Which sharks are back at Guadalupe Island?

Instagram 
We just came back from our first expedition of the year to Guadalupe Island, where we saw 12 different sharks. As is usual for this time of the year, the smaller males were the most frequent visitors to our cages. On our trip we saw the following sharks that are all in our photo ID database.

#107 Atlantis: He was the first shark that showed up on day one and stayed around all day.

#65 Johnny: He came really close to show off his new mutilation to his tail. He’s now sporting a cut in the center of his caudal fin.

#206 Poseidon: He was super active and made may close passes by the cage.

#97 Drogin: Drogin was his usual self. He’s a super active shark, coming at the cages from all different directions, trying to steal a hang bait.

#188: We can’t leave this shark without a name! How would you like to name him? Contact http://www.marinecsi.org/ and sponsor his name! Make it a cool one! He deserves it!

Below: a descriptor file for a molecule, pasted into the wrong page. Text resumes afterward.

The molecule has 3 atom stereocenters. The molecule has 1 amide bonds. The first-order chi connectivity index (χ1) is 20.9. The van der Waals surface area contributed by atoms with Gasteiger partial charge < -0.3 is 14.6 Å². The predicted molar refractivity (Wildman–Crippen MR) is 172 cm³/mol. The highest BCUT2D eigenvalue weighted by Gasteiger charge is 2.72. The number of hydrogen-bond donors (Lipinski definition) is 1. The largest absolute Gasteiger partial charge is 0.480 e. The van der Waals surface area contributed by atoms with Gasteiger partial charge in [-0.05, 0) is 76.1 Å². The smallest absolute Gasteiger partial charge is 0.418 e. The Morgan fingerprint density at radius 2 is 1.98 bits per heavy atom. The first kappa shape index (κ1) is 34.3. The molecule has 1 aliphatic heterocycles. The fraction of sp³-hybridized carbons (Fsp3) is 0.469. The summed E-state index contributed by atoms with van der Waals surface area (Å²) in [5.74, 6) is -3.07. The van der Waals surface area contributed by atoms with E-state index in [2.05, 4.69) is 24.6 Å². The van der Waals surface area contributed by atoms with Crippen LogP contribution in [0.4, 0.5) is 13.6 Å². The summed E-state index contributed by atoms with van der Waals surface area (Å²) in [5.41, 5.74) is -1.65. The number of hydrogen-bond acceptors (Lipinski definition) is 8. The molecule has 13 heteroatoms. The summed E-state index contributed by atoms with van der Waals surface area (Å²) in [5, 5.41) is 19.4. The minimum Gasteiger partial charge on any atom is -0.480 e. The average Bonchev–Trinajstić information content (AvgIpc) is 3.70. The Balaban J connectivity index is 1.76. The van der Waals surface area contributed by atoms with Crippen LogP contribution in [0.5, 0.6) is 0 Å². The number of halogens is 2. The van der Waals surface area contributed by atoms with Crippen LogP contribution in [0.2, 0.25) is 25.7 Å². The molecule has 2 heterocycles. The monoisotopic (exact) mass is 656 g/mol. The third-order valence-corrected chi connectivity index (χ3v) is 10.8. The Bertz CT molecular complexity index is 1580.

#149 Kenrick: He was one of the bigger males that showed up and swam around like he’s the boss. He’s still a sub-adult though and won’t be the dominant one, once Bruce, Bite Face, Thor etc. show up.

#168 Sad Face: He was named last year, because he had bite marks that looked like a sad face on his side. This year those marks were barely noticeable, so it’s a good thing that we can use the color markings to positively identify him.

#121 Don Julian: He’s growing up. Last time I saw him, he was probably close to a foot shorter than he is now. Maybe in a couple of years he’ll be mature.

#199 Who wants to name this awesome shark? Contact the Marine Conservation Science Institute to sponsor his name.

#186 He came by with a bunch of pilot fish. He can also be named by contacting http://www.marinecsi.org/

#83 Joker He was pretty shy and didn’t come close.

We also saw a young male with a cookie cutter bite on his head, but I didn’t get any photos of him, so I couldn’t identify him.

Tonight we leave for another trip. I can’t wait to see who else is back at Guadalupe and am ready to meet some new sharks. Last year we added 29 new sharks to our database, how many will it be this year?